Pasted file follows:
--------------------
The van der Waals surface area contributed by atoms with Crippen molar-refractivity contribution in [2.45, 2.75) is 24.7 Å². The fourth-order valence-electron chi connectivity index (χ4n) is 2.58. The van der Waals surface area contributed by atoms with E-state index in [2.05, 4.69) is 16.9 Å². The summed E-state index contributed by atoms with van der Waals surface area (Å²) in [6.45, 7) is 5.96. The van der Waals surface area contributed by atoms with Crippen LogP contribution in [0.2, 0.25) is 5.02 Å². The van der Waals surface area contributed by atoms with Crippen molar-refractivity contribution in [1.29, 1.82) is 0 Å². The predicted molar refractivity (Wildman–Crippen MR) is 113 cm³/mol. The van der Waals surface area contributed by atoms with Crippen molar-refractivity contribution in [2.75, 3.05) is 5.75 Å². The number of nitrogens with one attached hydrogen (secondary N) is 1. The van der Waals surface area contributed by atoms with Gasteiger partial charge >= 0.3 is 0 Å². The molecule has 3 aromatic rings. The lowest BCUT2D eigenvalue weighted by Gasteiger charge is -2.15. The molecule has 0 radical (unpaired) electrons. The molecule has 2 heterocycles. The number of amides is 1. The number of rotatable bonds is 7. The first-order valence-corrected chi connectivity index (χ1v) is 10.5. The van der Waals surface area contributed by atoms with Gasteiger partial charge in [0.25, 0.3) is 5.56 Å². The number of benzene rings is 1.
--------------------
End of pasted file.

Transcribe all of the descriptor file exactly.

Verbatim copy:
The van der Waals surface area contributed by atoms with Crippen molar-refractivity contribution in [2.45, 2.75) is 24.7 Å². The fourth-order valence-electron chi connectivity index (χ4n) is 2.58. The van der Waals surface area contributed by atoms with E-state index in [2.05, 4.69) is 16.9 Å². The summed E-state index contributed by atoms with van der Waals surface area (Å²) in [6.45, 7) is 5.96. The van der Waals surface area contributed by atoms with Crippen LogP contribution in [0.2, 0.25) is 5.02 Å². The van der Waals surface area contributed by atoms with Crippen molar-refractivity contribution in [1.29, 1.82) is 0 Å². The predicted molar refractivity (Wildman–Crippen MR) is 113 cm³/mol. The van der Waals surface area contributed by atoms with Crippen molar-refractivity contribution in [2.75, 3.05) is 5.75 Å². The number of nitrogens with one attached hydrogen (secondary N) is 1. The van der Waals surface area contributed by atoms with Gasteiger partial charge >= 0.3 is 0 Å². The molecule has 3 aromatic rings. The lowest BCUT2D eigenvalue weighted by Gasteiger charge is -2.15. The molecule has 0 radical (unpaired) electrons. The molecule has 2 heterocycles. The number of amides is 1. The number of rotatable bonds is 7. The first-order valence-corrected chi connectivity index (χ1v) is 10.5. The van der Waals surface area contributed by atoms with Gasteiger partial charge in [0.25, 0.3) is 5.56 Å². The number of benzene rings is 1.